Having to pay board definitely does up the pressure to find a really great match. There are a couple of horses I’ve passed on that I would have liked to take the chance on if I had my own place. But board is expensive in my area and I’ve watched barn mates stuck paying the bills on an unsuitable match they can’t ride, which is a situation I’d really like to avoid.

    Leave a comment:


  • chai
    replied
    These happy ending stories give me hope. Rulex, I think we could put together quite a thread similar to a bad dates thread. When we were looking for a horse for my daughter, we looked at 37. Which leads to my anxiety over every advertisement now that I am looking again.

    Thank goodness I love a road trip because we wasted so much time - highlights: after a 4-hour drive to see a horse, the owner greeted me with, 'Oh, I forgot to tell you, we bred her last week.' Another time we drove 6 hours to meet the vet for a ppe on a horse whose trainer assured me was sound, including producing clean hock x rays. The vet took one look at the x rays and said, 'These xrays aren't from this horse,' and the trainer who had been standing right beside us, suddenly disappeared and we could hear her driving away.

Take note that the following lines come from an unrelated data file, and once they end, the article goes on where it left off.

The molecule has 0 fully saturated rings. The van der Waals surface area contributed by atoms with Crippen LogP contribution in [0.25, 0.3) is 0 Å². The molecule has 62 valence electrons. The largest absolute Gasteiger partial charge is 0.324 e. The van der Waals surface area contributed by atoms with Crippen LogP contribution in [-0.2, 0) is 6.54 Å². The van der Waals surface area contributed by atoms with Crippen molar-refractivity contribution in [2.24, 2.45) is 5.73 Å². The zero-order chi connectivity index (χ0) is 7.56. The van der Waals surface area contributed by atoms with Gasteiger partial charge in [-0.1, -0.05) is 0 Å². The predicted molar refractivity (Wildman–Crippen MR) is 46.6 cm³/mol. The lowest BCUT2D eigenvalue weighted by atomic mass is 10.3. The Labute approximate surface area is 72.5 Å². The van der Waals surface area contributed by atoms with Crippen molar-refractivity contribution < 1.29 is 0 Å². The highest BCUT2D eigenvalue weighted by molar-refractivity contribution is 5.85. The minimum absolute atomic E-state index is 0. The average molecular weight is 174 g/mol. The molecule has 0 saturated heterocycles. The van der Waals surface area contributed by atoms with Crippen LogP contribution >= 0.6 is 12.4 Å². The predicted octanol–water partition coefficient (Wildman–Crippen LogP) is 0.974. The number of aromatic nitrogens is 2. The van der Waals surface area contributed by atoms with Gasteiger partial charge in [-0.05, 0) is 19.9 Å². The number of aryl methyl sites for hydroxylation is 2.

Another horse advertised as 'kid-friendly' repeatedly tried to attack the trainer as she tacked him up so she had a kid at the barn give him carrots while she got him ready. I stopped it, thanked her for her time and we left. Then there was the lovely thoroughbred whose owner told us, "Oh, those hives? Don't worry about them, it's nothing." Sigh. I know there are wonderful sellers out there who really want the best for their horse in a new home but once you've run into some real characters, it's tough.

    Leave a comment:


  • tabula rashah
    replied
    Current main horse- zero sort of lol. I went to try her for a friend and friend said nope, not getting on that freight train. I, however, loved her. Made an offer and bought her that day. Did I think I needed another horse? No but she is turning out to be amazing and much more talented than the previous horse I was competing. All of my other horses I've kind of happened into

    Leave a comment:


  • Nelzeagle
    replied
    Last horse - five months, and then the perfect one fell into my lap. This one - six weeks and counting. As far, one failed vetting, a couple others were not as advertised when I got there. It's very frustrating.

    Leave a comment:


  • TMares
    replied
    Originally posted by rulex View Post